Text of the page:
Yesterday, in a letter to the Internal Revenue Service, Americans United for Separation of Church and State called for an investigation into Tom Brown Ministries in El Paso, Texas. Apparently Pastor Tom Brown, in violation of his organization's public charity tax status, endorsed the recall of Mayor John Cook and El Paso City Council Members Steve Ortega and Susie Byrd because they support extending health care benefits to domestic partners. Perhaps Pastor Brown is putting a new twist on the gospel of love: Love thy neighbors but don't let them have access to basic health care. Yet Pastor Tom is no ascetic, he's among those preaching the good old Prosperity Gospel. Isn't it about time Americans woke-up to this scam?
From Ted Haggard to Eddie Long, American church empires are no strangers to corruption. But while sex scandals are splashed across the headlines, code infringements and financial scandals more frequently fly under the radar. According to Villanova University researchers in 2006, 85 percent of U.S. dioceses detected embezzlement over the previous five years. IRS code infringements are also becoming frequent, and even fashionable. In September, over 100 pastors across the country participated in "Pulpit Freedom Sunday." The event was dedicated to the support of political candidates through church sermons, a violation for any organization holding a 501(c)3 classification. The IRS, however, was slow to respond.
In an effort to address the growing issue, Senator Charles Grassley, a conservative Senator from Iowa, embarked on a courageous three year investigation into the seriously flawed financial practices of six megachurches. Unfortunately Senator Grassley fell short of enacting anything that would address continued abuses in the churches that he uncovered.
Maybe it was pressure from his fundamentalist colleagues, or a reconsideration of how his investigations put religion in such a poor light, but Senator Grassley took an unfortunate leap backwards when he turned over his report earlier this year to a commission formed by the Evangelical Council for Financial Accountability. The ECFA Commission on Accountability and Policy for Religious Organizations is composed solely of evangelical Christians, many of whom are ministers or involved in religious universities. They've been tasked to look into the special privileges churches receive from the IRS tax code such as exemption from filing returns with the IRS, advance notice of IRS audits of their organization, and parsonage allowance, which enables ministers to write off the cost of their housing from taxes.
The ECFA has existed for decades with seemingly little impact on curbing the abuses of churches and ministers, so why would they be a good choice in this instance? They may not be a good choice for those who are committed to reform, but they are the perfect choice for those interested in burying the issue.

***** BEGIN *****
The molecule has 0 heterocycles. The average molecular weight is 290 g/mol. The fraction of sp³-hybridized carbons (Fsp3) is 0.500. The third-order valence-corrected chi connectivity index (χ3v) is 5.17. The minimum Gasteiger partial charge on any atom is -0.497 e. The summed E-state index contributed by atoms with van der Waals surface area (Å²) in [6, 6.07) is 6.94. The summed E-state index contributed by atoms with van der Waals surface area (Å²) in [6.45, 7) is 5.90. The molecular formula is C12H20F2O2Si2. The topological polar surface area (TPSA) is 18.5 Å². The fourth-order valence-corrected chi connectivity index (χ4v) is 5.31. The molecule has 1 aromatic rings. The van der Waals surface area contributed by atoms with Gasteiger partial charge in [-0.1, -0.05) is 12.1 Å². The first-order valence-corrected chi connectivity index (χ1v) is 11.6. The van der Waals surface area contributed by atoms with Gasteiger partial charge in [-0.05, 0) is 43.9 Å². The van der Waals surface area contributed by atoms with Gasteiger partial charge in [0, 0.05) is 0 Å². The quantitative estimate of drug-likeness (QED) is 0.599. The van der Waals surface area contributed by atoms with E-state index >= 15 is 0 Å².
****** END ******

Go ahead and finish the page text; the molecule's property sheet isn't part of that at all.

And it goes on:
Among the 14 men on the 15 person commission is Mark Rutland, also President of Oral Roberts University. Rutland was asked to take over after Richard Roberts (son of Oral) and his family was accused of vast abuses of university resources, from accusations of shepherding Richard's daughter to the Bahamas using the university's jet to reports that Lindsay, Richard's wife, spent tens of thousands of school dollars on clothing and other personal items. And it was Oral Roberts, after all, who developed and popularized the concept of "Seed faith" money, the reprehensible practice of encouraging believers to donate money to the church to appease God and earn His favor financially as well as spiritually. Roberts continually described this as an "investment" in both the church and the believer's own prosperity. More scrupulous persons might call this "fraud."
Other commission members are conveniently familiar with radical evangelist empires. Mark Holbrook is president of the Evangelical Christian Credit Union with $3.2 billion in assets handling the banking for ministries around the world. Stephen Douglass is president of the Campus Crusade for Christ, whose purpose is to spread the Gospel and advocates the building of new churches in the United States and worldwide. "We want to help build spiritual movements among leaders so their influence can be used by God to draw people everywhere to himself," reads one passage on their website. Commission member Bishop Kenneth Ulmer is nominally a Baptist, but his form of Christianity ("the Full Gospel Baptist Church") embraces speaking in tongues, experiencing prophetic visions, and expressing piety via "charismatic utterances." This group of faithful allies is hardly the appropriate assembly to curb the moral and criminal abuses of their friends.
Chair of the commission Michael Batts set the tone for a lack of serious review when he said "We hope solutions will be accomplished by improved self-regulation by churches and faith-based nonprofits themselves, and not by burdensome outside regulation." It's time we impose some outside regulation in order to shine a light on the unethical practices of these churches.